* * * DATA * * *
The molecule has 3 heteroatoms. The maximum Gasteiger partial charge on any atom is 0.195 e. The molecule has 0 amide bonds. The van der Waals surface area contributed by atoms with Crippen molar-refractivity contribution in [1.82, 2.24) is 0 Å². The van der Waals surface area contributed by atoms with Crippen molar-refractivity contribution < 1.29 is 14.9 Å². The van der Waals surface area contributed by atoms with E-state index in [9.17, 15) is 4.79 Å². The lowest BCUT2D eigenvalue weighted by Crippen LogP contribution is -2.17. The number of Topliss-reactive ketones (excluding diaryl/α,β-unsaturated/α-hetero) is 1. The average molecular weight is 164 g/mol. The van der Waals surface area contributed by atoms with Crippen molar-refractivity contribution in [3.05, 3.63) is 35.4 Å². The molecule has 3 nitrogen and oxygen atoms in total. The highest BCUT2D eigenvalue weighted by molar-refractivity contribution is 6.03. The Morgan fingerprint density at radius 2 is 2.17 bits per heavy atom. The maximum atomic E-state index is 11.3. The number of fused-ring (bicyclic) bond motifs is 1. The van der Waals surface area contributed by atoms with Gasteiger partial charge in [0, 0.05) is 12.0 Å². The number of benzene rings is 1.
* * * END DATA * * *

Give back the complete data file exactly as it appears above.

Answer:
The molecule has 3 heteroatoms. The maximum Gasteiger partial charge on any atom is 0.195 e. The molecule has 0 amide bonds. The van der Waals surface area contributed by atoms with Crippen molar-refractivity contribution in [1.82, 2.24) is 0 Å². The van der Waals surface area contributed by atoms with Crippen molar-refractivity contribution < 1.29 is 14.9 Å². The van der Waals surface area contributed by atoms with E-state index in [9.17, 15) is 4.79 Å². The lowest BCUT2D eigenvalue weighted by Crippen LogP contribution is -2.17. The number of Topliss-reactive ketones (excluding diaryl/α,β-unsaturated/α-hetero) is 1. The average molecular weight is 164 g/mol. The van der Waals surface area contributed by atoms with Crippen molar-refractivity contribution in [3.05, 3.63) is 35.4 Å². The molecule has 3 nitrogen and oxygen atoms in total. The highest BCUT2D eigenvalue weighted by molar-refractivity contribution is 6.03. The Morgan fingerprint density at radius 2 is 2.17 bits per heavy atom. The maximum atomic E-state index is 11.3. The number of fused-ring (bicyclic) bond motifs is 1. The van der Waals surface area contributed by atoms with Gasteiger partial charge in [0, 0.05) is 12.0 Å². The number of benzene rings is 1.